Bottom-Up vs. Top-Down Processing

A prominent theory on the psychological processes that enable successful listening (and reading) comprehension designates two types of processing that seem to be at work.

Bottom-Up processes describe the ways in which the linguistic competence of a listener works to 'build' toward comprehension of a message. According to Peterson (2001), these are the lower level processes that work to construct meaning from recognition of sounds and words, which, when identified, are fit into larger phrasal units and then matched with related ideas stored in long term memory. Peterson (2001) identifies three successive stages of Bottom-Up processing: perceptual processing, parsing, and utilization (p. 88). Brown (2007) notes that Bottom-Up processing "focuses on sounds, words, intonation, grammatical structures, and other components of spoken language (p. 312). At lower levels of language proficiency, the activation of Bottom-Up processing is thought to impose a great strain on conscious attention and therefore, working memory. With practice comes greater degrees of automaticity and a freeing-up of working memory for attention to higher level processing (called Top-Down) (Peterson, 2001).

Top-Down processes work in the opposite direction, drawing on the listener's own prior knowledge and expectations to help decode the message. The listener's repository of background information (sometimes called schemata) can relate to the context, the topic, the type of text, conventions of rhetoric and discourse organization. This knowledge becomes useful in decoding a message--even when a message hasn't been heard in its entirety (Peterson, 2001). Knowledge of facts, propositions and expectations allow prediction and inferencing that "enable the listener or reader to bypass some aspects of Bottom-Up processing" (Chaudron and Richards, 1986). This allows listeners to "fill in the gaps" which are often present in spontaneous unrehearsed speech, helping them arrive at global meanings and interpretation that don't rely on comprehension of every subsection of the message. Without paying attention to grammatical form, listeners can often assemble a meaning just from the context and their knowledge of key words (Newton, 2009).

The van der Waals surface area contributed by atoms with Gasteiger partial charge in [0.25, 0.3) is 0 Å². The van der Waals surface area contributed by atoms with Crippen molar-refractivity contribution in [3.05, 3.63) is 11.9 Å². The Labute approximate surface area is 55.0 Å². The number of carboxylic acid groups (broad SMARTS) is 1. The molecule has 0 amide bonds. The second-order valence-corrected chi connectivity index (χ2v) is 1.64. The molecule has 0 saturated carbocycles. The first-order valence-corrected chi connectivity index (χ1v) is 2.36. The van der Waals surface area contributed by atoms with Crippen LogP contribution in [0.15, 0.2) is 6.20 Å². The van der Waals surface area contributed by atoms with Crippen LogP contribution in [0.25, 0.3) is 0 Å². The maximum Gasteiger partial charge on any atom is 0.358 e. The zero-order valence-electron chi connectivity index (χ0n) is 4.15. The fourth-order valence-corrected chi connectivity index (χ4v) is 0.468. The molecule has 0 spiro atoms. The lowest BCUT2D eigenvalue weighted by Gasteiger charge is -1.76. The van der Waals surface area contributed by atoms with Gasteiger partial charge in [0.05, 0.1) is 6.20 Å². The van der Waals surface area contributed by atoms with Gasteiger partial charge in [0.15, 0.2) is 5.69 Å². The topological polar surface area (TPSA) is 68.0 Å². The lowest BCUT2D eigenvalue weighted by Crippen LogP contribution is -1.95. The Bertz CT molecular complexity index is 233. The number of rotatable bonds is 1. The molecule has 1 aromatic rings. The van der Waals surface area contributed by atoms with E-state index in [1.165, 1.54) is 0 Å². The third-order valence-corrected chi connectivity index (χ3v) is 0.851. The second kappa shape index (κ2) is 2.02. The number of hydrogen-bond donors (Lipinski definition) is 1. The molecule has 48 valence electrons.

Overall, it seems that the most skilled listeners rely on both Bottom-Up and Top-Down processing simultaneously to successfully arrive at meaning (Peterson, 2001).


Brown, D. H. (2007). Teaching by principles: An interactive approach to language pedagogy. White Plains, NY: Longman.

Chaudron, C., and Richards, J. C. (1986) The effect of discourse markers on the comprehension of lectures. Applied Linguistics 7(2): 112-127.

Nation, I.S.P., and Newton, J. (2009). Teaching ESL/EFL listening and speaking. New York and London: Routledge.

Peterson, P.W. (2001). Skills and strategies for proficient listening. In Celce-Murcia, M. (Ed.), Teaching english as a second or foreign language (pp. 87-100). Boston: Heinle & Heinle.